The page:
On the website, Creative-Writing-Now.com, it gives you step by step instructions on how to write poetry, improve as a poet, and advice on how to turn ideas into poems. It also lists the different types of poems along with the definitions of each and examples. The website defines poetry that it is made up of four things, line structure, and physical aspects of language, concentrated language, and emotional/irrational connection. The poem needs to be divided into lines and stanzas. The length of the lines and the line breaks are important choices that will affect many aspects of the reader’s experience. The lines that are grouped together in poems are called stanzas. Stanzas are often used to organize ideas. Poetry is broken up into many different types. One poem is called a sonnet. A sonnet is when lines one and three rhyme, two and four, five and seven, six and eight, nine and eleven, ten and twelve, and then when the last two lines, thirteen and fourteen rhyme with each other. Other types of poems include, narrative, where the poem tells a story and has all three elements of fiction, a limerick, five lines each with a rhyming scheme of AABBA, and a Haiku, a poem which uses a few words to capture a moment. These are just a few types of poems, there’s also acrostic, free verse, etc. (http://www.creative-writing-now.com/how-to-write-poetry.html)

In the critical essay on “The Boy,” in the book, Poetry for Students, author Holm explains the elements that the writer of the poem, Hacker, uses to make her poem so magnificent along with criticism. Holm explains, “Hacker uses poetry-specific mechanics as well as narrative craft to hammer home the pain of being different and being apart from the majority.” She goes on to explain what most is amazing about the poem is her ability to touch upon gender confusion, bigotry, racism, and anti-Semitism in such a small amount of space. Holm also mentions some criticisms about hacker’s poem. She says, she is struggling with her sense of being different from the mainstream world. Although Hacker has clever mechanics, the reader has to work for the conclusion and requires thought to unravel and may leave the reader with confusion. This poem in particular has an ABAB pattern and in the second stanza an AABAB pattern. Hacker alternates lines of iambic pentameter with lines that vary from this pattern. The first two lines are iambic pentameter; the third line is also with an extra syllable. In a ploughshares interview, Hacker is described as gloriously defying “all attempts at easy categorization.” (Holm 1)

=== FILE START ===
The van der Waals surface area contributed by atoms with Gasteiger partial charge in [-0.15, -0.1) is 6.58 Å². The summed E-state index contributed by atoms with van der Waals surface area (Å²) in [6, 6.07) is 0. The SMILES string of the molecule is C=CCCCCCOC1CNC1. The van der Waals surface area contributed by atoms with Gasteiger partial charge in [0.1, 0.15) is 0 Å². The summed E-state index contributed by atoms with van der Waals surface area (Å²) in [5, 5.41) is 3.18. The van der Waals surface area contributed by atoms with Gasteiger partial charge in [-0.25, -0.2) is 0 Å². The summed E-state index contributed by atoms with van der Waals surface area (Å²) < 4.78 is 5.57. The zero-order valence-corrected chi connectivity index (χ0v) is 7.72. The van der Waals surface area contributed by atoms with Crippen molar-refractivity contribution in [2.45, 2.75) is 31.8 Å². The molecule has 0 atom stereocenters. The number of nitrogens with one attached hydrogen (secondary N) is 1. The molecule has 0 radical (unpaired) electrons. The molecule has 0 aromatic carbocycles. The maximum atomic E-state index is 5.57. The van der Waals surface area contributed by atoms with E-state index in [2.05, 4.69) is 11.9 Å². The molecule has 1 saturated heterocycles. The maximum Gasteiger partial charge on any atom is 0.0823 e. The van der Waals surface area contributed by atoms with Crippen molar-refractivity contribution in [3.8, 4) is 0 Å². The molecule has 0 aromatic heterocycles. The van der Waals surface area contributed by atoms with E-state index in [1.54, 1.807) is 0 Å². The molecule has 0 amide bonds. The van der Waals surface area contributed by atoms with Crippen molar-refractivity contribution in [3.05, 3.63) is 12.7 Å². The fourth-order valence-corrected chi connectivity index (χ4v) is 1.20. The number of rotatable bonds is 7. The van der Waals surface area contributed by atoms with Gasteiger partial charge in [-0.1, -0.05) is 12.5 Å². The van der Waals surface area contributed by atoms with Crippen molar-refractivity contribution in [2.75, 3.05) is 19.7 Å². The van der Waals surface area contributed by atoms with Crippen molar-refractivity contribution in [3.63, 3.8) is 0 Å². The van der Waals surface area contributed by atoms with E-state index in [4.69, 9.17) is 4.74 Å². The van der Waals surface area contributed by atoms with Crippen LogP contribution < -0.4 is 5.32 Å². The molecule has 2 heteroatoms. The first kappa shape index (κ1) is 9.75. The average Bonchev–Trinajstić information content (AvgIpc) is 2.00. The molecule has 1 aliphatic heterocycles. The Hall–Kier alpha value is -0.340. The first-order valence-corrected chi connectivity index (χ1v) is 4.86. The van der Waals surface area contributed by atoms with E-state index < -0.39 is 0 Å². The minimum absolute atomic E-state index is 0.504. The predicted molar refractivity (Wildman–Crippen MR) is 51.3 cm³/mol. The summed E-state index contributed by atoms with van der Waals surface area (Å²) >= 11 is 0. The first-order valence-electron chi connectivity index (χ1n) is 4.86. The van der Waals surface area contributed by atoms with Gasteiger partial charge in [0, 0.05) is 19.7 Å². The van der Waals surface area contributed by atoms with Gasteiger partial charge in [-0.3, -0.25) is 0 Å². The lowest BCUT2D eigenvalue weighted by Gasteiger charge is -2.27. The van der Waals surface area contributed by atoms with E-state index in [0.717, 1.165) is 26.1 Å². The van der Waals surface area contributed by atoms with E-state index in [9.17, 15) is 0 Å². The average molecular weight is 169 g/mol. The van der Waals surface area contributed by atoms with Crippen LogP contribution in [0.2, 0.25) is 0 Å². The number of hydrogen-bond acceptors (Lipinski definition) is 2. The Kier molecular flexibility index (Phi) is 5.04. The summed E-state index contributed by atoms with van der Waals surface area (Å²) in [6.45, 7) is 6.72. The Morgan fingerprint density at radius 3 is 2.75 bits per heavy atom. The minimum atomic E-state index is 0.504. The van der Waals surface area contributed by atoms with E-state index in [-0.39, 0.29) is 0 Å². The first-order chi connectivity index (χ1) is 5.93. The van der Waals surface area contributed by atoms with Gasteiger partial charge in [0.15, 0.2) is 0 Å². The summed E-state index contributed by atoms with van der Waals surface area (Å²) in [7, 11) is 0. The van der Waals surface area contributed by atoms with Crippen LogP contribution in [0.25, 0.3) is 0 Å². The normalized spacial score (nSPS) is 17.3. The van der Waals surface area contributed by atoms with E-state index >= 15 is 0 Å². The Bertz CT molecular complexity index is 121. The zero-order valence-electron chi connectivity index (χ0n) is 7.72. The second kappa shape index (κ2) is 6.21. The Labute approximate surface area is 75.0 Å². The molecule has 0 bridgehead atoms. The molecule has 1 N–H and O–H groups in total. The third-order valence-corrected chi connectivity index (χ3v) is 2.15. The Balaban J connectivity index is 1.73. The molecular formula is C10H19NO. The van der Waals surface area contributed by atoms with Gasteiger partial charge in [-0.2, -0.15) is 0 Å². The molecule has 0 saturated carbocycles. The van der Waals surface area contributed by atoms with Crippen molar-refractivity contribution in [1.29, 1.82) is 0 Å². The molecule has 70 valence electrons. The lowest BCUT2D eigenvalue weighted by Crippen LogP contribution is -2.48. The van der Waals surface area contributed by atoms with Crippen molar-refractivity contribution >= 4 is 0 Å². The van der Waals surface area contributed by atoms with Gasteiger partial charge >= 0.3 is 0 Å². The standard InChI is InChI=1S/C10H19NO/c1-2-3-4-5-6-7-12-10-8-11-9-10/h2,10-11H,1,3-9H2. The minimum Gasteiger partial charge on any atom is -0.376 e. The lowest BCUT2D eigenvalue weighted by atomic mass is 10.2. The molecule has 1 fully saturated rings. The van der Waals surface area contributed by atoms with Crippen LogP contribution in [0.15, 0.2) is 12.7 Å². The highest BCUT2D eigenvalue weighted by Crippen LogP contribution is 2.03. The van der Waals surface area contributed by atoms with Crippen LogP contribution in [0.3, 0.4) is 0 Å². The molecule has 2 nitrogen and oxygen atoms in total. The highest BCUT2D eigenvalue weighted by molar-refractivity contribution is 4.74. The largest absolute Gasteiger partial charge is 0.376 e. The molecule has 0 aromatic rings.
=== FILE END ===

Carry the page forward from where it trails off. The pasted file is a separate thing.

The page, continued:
The type of poem I chose to repackage my essay #1 into is called a free verse poem. A free verse poem is a poem that doesn’t have a set pattern and doesn’t have a specific rhyming scheme, meaning it can rhyme or not. I chose this poem because it’s a type of poetry I have been grown familiar with and is easiest to use. From doing and looking over my research, I now have a better all-around understanding of poetry. I was able to discover all the different types of poetry, what types of things might be critiqued, and about the rhyming schemes and patterns that make up a poem. After receiving this knowledge, I can now go onto writing a poem of my own and using these things as a checklist of things to include and not to include in my poem.